If there’s any merit in “The Munsters,” it might only be for die-hard fans of Rob Zombie, best known in the horror genre for its more extreme endeavors like “The Devil’s Rejects” or his two “Halloween” movies rather than for this ostensibly family drama. (There are some risky attempts to be funny, but nothing terrible.) At the outset, there are a handful of notable horror movie quotes or references, since a date blind date, Lily continues with Count Orlok, who looks…well, exactly like the title character from the classic German horror film “Nosferatu”, to “Frankenstein” in the first 20 minutes, to the The final appearance of Cassandra Peterson, aka Elvira, Mistress of the Dark. The reference is easy enough to spot, but it’s hard to see it as anything more than rewarding for having some cultural insight.
The performances – whether sick, no matter how hard they are trying for good – all approach different levels of camp. Both Roebuck and Brake seem to capture the film they’re in, and so their over-the-top performances seem to match the material they’re offering. (The same goes for Garcia, who was mostly in the first third, before becoming one of the many characters… you know, leaves because they can’t do anything else.) Phillips focuses heavily on the goofy comedy style found in most of Herman’s films, both satisfying the material where it lands and often also being extremely painful when watch, especially when considering the slow-paced splash of each scene. Sheri Moon Zombie too, has a line-by-line reading that is too theatrical, but in a way that suits every angle with care, and every attempt to be weird from the costumes to the production design.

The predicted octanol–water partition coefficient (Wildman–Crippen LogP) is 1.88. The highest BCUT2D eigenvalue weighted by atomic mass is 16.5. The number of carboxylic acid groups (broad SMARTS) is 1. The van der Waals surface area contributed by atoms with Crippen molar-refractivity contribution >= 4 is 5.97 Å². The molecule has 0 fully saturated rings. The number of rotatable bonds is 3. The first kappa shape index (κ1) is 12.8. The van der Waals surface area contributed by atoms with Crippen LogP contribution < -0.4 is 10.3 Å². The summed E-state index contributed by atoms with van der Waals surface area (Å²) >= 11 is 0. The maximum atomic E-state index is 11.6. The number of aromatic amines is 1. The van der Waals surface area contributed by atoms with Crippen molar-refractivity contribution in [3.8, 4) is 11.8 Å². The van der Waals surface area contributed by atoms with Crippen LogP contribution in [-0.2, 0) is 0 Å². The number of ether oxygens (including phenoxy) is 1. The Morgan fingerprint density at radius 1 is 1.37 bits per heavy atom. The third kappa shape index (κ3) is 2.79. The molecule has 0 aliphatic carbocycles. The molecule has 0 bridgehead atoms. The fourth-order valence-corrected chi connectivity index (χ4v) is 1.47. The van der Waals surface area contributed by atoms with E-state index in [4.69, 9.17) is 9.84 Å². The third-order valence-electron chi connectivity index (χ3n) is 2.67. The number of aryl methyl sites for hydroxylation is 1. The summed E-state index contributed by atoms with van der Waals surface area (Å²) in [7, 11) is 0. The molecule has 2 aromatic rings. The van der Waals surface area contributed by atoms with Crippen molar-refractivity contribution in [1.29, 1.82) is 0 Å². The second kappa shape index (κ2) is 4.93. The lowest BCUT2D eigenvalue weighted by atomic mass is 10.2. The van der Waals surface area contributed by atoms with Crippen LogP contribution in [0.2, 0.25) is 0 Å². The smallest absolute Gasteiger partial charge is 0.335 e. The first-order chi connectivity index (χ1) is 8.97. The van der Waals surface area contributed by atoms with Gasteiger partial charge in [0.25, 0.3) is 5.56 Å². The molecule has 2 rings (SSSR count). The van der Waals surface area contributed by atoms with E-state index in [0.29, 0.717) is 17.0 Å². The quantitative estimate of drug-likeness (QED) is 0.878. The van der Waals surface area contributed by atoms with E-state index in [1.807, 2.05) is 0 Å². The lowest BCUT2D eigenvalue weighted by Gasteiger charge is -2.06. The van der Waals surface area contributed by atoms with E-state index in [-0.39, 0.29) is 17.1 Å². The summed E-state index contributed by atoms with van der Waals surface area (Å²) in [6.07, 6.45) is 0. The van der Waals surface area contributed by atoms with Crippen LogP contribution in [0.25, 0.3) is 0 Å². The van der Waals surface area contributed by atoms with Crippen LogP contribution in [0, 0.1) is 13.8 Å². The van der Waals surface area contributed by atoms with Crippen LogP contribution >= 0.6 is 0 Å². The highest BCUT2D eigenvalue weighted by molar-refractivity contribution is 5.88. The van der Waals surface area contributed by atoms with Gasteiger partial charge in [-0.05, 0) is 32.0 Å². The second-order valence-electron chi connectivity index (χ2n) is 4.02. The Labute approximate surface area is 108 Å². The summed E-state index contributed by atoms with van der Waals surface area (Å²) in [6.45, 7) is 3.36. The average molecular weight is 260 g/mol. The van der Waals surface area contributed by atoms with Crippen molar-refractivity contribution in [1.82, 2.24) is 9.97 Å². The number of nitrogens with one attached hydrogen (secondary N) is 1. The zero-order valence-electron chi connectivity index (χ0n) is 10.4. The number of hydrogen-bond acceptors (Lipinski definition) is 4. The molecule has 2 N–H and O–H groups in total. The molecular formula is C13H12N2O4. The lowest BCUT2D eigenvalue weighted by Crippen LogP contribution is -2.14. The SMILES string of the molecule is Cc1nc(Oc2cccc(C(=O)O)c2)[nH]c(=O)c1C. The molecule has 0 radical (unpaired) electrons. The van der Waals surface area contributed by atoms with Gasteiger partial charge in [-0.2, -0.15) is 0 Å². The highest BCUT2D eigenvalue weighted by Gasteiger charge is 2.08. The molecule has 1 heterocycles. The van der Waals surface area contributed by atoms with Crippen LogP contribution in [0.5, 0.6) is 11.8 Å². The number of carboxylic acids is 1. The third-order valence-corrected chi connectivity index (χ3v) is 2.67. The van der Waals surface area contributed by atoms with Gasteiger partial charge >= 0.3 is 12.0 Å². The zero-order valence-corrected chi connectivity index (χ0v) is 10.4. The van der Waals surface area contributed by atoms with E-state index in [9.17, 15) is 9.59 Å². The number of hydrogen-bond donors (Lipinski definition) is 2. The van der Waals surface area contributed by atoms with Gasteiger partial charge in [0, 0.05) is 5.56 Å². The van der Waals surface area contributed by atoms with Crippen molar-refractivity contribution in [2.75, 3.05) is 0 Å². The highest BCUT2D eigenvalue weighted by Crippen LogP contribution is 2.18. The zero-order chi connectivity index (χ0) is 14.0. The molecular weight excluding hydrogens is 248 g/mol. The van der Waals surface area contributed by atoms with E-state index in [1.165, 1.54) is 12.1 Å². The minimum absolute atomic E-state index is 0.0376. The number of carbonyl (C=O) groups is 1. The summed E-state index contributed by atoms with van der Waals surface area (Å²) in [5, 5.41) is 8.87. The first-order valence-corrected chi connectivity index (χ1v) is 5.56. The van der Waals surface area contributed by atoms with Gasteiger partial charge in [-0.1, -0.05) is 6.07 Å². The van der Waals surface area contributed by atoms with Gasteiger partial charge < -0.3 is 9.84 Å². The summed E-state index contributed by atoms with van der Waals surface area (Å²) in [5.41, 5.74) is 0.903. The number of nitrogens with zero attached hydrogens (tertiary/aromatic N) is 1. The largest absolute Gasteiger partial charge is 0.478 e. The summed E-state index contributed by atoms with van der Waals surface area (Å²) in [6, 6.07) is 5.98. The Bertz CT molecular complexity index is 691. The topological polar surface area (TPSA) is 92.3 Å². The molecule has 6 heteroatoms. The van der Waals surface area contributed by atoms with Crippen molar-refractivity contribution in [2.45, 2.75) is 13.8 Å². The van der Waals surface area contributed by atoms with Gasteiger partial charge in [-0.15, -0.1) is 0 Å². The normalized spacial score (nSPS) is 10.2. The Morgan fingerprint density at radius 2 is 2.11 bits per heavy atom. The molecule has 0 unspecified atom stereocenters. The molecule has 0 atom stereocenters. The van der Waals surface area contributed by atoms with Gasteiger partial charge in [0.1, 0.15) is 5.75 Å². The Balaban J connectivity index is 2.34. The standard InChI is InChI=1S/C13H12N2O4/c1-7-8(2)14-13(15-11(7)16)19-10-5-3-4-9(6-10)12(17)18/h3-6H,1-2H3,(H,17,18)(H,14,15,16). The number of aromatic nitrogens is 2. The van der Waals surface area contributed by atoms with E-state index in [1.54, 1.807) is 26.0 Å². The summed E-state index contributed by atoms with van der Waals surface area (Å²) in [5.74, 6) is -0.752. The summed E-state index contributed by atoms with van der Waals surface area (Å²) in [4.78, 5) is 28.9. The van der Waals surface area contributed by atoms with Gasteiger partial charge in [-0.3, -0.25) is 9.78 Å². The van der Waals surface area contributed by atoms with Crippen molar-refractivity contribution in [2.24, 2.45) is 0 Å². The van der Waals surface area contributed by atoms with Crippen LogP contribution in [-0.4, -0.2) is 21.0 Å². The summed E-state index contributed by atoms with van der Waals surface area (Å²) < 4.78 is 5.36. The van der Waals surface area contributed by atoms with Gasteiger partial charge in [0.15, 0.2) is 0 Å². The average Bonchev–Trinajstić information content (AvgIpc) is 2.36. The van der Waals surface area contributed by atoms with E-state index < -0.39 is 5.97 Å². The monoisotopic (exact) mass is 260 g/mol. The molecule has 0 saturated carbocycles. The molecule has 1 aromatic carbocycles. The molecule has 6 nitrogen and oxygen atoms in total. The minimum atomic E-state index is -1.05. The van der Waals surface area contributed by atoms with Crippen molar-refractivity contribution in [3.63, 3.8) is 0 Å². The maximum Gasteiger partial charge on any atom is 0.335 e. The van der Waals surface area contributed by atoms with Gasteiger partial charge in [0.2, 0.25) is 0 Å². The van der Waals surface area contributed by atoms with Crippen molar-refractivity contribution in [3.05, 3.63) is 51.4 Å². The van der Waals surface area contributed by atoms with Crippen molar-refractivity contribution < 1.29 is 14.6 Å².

It’s hard not to let your mind wander a bit as you watch “The Munsters,” so it’s only fitting that this series be streamed straight to Netflix, which boasts a wide range of movies and shows built on it. customized to allow you to multitask instead of paying close attention. So it’s hard not to wonder who this movie is really for. Are modern kids a little champion for a “Munsters” movie? Would fans of Rob Zombie want to see him working in PG ranked mode? Perhaps they will, and perhaps they will consider this a movie that is so bad that it is good, or as a movie whose main point is lousy. (Gee, though, it sure would be nice to have a good filmmaking effort.) But the half-hearted way “The Munsters” is produced, from its winding beginnings to its abrupt ending, is implied. that it exists to tick one off the checklist, to make sure Universal Pictures has proven that they’ve finally tapped one more IP bit. What a messy, messed-up movie.
/ Movie Rating: 2 out of 10
https://www.slashfilm.com/1025258/the-munsters-review-a-baffling-painful-take-on-the-old-tv-comedy/ A hard, painful twist in the old TV comedy